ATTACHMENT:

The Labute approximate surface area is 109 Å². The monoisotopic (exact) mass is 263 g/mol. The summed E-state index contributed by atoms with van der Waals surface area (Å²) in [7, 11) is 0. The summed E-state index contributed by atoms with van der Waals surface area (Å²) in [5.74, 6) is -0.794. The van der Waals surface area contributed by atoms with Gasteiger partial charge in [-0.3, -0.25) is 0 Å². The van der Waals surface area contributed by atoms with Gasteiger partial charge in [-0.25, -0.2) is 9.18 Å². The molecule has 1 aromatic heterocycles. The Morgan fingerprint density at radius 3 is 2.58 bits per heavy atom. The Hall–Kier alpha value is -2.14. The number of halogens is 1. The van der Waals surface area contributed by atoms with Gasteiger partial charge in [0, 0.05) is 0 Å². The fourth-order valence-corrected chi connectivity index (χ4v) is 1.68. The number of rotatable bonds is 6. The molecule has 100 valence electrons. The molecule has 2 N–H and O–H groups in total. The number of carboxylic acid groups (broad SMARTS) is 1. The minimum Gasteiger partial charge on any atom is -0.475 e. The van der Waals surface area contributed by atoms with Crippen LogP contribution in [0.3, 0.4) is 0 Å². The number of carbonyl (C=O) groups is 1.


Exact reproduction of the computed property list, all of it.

The Labute approximate surface area is 109 Å². The monoisotopic (exact) mass is 263 g/mol. The summed E-state index contributed by atoms with van der Waals surface area (Å²) in [7, 11) is 0. The summed E-state index contributed by atoms with van der Waals surface area (Å²) in [5.74, 6) is -0.794. The van der Waals surface area contributed by atoms with Gasteiger partial charge in [-0.3, -0.25) is 0 Å². The van der Waals surface area contributed by atoms with Gasteiger partial charge in [-0.25, -0.2) is 9.18 Å². The molecule has 1 aromatic heterocycles. The Morgan fingerprint density at radius 3 is 2.58 bits per heavy atom. The Hall–Kier alpha value is -2.14. The number of halogens is 1. The van der Waals surface area contributed by atoms with Gasteiger partial charge in [0, 0.05) is 0 Å². The fourth-order valence-corrected chi connectivity index (χ4v) is 1.68. The number of rotatable bonds is 6. The molecule has 100 valence electrons. The molecule has 2 N–H and O–H groups in total. The number of carboxylic acid groups (broad SMARTS) is 1. The minimum Gasteiger partial charge on any atom is -0.475 e. The van der Waals surface area contributed by atoms with Crippen LogP contribution in [0.3, 0.4) is 0 Å². The number of carbonyl (C=O) groups is 1.